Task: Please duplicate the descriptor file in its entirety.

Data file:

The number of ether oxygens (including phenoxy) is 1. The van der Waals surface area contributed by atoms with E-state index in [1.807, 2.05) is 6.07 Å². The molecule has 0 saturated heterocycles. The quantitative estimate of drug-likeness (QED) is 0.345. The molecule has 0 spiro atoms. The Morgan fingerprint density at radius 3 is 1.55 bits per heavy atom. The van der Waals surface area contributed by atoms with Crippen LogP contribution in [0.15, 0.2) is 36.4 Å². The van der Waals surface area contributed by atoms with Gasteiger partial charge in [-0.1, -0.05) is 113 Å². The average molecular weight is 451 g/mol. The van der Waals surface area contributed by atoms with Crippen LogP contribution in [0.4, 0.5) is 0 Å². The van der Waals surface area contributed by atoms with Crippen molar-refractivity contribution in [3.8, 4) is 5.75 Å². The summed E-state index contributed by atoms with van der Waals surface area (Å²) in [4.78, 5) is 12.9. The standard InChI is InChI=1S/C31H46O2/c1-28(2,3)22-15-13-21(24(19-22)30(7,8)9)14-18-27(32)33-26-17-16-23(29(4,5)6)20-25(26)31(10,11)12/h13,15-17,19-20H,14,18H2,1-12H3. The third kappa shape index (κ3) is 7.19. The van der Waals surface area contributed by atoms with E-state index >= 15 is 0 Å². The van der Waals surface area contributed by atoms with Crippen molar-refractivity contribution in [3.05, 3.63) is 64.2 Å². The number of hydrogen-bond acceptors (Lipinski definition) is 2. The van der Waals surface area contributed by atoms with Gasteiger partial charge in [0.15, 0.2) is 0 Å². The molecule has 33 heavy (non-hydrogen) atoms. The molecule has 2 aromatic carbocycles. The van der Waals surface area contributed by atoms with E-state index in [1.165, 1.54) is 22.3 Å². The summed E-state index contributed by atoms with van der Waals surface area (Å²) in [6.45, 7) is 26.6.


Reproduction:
The number of ether oxygens (including phenoxy) is 1. The van der Waals surface area contributed by atoms with E-state index in [1.807, 2.05) is 6.07 Å². The molecule has 0 saturated heterocycles. The quantitative estimate of drug-likeness (QED) is 0.345. The molecule has 0 spiro atoms. The Morgan fingerprint density at radius 3 is 1.55 bits per heavy atom. The van der Waals surface area contributed by atoms with Crippen LogP contribution in [0.15, 0.2) is 36.4 Å². The van der Waals surface area contributed by atoms with Gasteiger partial charge in [-0.1, -0.05) is 113 Å². The average molecular weight is 451 g/mol. The van der Waals surface area contributed by atoms with Crippen LogP contribution in [0.4, 0.5) is 0 Å². The van der Waals surface area contributed by atoms with Crippen molar-refractivity contribution in [3.8, 4) is 5.75 Å². The summed E-state index contributed by atoms with van der Waals surface area (Å²) in [4.78, 5) is 12.9. The standard InChI is InChI=1S/C31H46O2/c1-28(2,3)22-15-13-21(24(19-22)30(7,8)9)14-18-27(32)33-26-17-16-23(29(4,5)6)20-25(26)31(10,11)12/h13,15-17,19-20H,14,18H2,1-12H3. The third kappa shape index (κ3) is 7.19. The van der Waals surface area contributed by atoms with E-state index >= 15 is 0 Å². The van der Waals surface area contributed by atoms with Crippen molar-refractivity contribution in [3.05, 3.63) is 64.2 Å². The number of hydrogen-bond acceptors (Lipinski definition) is 2. The van der Waals surface area contributed by atoms with Gasteiger partial charge in [0.15, 0.2) is 0 Å². The molecule has 33 heavy (non-hydrogen) atoms. The molecule has 2 aromatic carbocycles. The van der Waals surface area contributed by atoms with E-state index in [1.165, 1.54) is 22.3 Å². The summed E-state index contributed by atoms with van der Waals surface area (Å²) in [6.45, 7) is 26.6.